THE BLOG

American Prisons Need Reform

14/03/2017 18:11

In the last 30 years, America has become the prison capital of the world. What has propelled the land of the free to become the isle of the incarcerated is the rise of for-profit prisons. Today there are over 2.3million people behind bars, more than in China.

I am a frequent prison visitor. The majority of inmates are mostly non-violent offenders and about two thirds of whom are African American or Latino. People who have been incarcerated are overwhelmingly poor, substance abusing, mentally ill, and often illiterate. There are 200,000 women in prison, many who again are non-violent but are serving time because they wouldn't rat out their boyfriend or partner. For many of these non-violent offenders there are cheaper and better ways to rehabilitate. It shocks me that a series of three drug convictions can land someone in prison for life; two car robberies can earn 24 years.

Prison in America has shockingly come to echo the exploitation of minority populations during the days of slavery. Each prisoner is a long-term cash cow for the owners of private prisons.

For-profit prisons are not motivated to incorporate real rehabilitation programs into their operations, because it may take away revenue garnered from a returning prisoner. As a result, inmates subsist in bare-bones conditions with few tools to give them a better shot at becoming productive citizens. Furthermore, for-profit prisons are more violent and provide few opportunities or educational resources to inmates.

We know this doesn't work to keep former offenders. Getting an education while incarcerated has been proved to reduce reoffending-- the ACLU has been telling us this for years. But private prison owners aren't mandated to reduce recidivism. Their only responsibility is to their shareholders.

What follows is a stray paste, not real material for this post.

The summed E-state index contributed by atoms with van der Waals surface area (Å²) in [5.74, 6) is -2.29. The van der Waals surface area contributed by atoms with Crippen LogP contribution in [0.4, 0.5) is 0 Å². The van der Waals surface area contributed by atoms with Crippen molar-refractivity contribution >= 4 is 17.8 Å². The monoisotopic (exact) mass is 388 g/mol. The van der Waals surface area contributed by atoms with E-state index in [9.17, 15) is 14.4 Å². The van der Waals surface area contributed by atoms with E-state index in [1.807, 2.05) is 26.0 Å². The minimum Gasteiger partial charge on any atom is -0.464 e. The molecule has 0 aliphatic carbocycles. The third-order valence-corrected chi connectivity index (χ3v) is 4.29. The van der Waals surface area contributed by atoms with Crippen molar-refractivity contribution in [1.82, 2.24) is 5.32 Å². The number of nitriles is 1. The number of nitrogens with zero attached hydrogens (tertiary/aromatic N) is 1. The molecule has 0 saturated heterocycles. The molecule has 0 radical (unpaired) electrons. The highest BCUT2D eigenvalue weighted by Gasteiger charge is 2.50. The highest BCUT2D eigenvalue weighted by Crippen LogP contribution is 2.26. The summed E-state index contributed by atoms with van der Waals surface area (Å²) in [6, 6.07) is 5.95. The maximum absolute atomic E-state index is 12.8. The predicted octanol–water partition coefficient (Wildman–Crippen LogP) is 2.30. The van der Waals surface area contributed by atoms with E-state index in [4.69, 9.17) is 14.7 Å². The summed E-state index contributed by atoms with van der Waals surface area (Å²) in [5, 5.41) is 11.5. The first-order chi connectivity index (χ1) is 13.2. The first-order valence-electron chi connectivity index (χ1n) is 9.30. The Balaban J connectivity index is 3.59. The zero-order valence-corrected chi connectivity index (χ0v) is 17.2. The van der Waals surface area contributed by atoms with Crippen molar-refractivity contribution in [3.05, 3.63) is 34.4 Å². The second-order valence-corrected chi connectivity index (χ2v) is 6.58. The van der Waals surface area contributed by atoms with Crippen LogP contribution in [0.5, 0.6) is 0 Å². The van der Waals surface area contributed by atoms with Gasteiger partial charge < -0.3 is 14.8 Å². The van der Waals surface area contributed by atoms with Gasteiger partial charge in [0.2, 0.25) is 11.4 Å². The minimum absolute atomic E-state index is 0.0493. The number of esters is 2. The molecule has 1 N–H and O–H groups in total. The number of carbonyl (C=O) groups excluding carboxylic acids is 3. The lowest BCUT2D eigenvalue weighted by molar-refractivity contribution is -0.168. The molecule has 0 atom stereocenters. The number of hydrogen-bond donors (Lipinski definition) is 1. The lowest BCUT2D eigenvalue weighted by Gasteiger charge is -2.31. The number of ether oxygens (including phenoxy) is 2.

Private prisons are big business. The Bureau of Prisons paid $639 million to private prisons in fiscal year 2014, averaging $22,159 per prisoner. Some states spend more per prisoner than they do on Higher Education.

For profit companies represent approximately 7% of state prisons and 18% of federal prisons, according to the Bureau of Justice. The two largest organizations, CoreCivic and GEO Group, are also responsible for the majority of the three quarters of federal immigration detainees private prisons hold. Private prisons receive a guaranteed amount of money for each prisoner, independent of what it costs to maintain each one.


The lure of big money is corrupting the nation's criminal justice system, replacing notions of safety and public service with a drive for higher profits. The eagerness of elected officials to pass tough-on-crime legislation -- combined with their unwillingness to disclose the external and social costs of these laws -- has encouraged all sorts of financial improprieties. In Mississippi, which has America's second highest incarceration rate, the former Corrections Commissioner, Chris Epps in 2011 said he couldn't get rid of Mississippi's private companies running prisons "because of all the money they spread around Jackson." Then in a moment that you simply can't make up, it was found that Epps himself accepted up to $2 million in bribes and kickbacks from the private prison industry.

Only last summer the Obama administration started down the path to correct the ridiculousness of privatizing prisons by deciding to phase out the use of for profit institutions by the Federal Bureau of Prisons. This had a direct impact on the bottom line of the organizations in this space. However, since the election of President Trump and the appointment of AG Jeff Sessions, CoreCivic's stock prince has climbed 80 percent and Geo's has gained 80 percent. This diminished the impact of the previous administration's work by simple announcement by the Attorney General that they will continue to rely on private prisons.

Today, private prisons are profitable; their systems, perverse and dehumanizing. If we want to do some good through privatization, why not privatize rehabilitation with bonuses for successful reintegration of inmates who don't re-offend? Then private sector's creativity would be channeled to help rather than devastate our society.

What if the resourcefulness, hustle and drive of those incarcerated, was flooded back into the labour market rather than kept behind bars? It's time to embrace prison reform by first rooting out immoral for-profit prisons.

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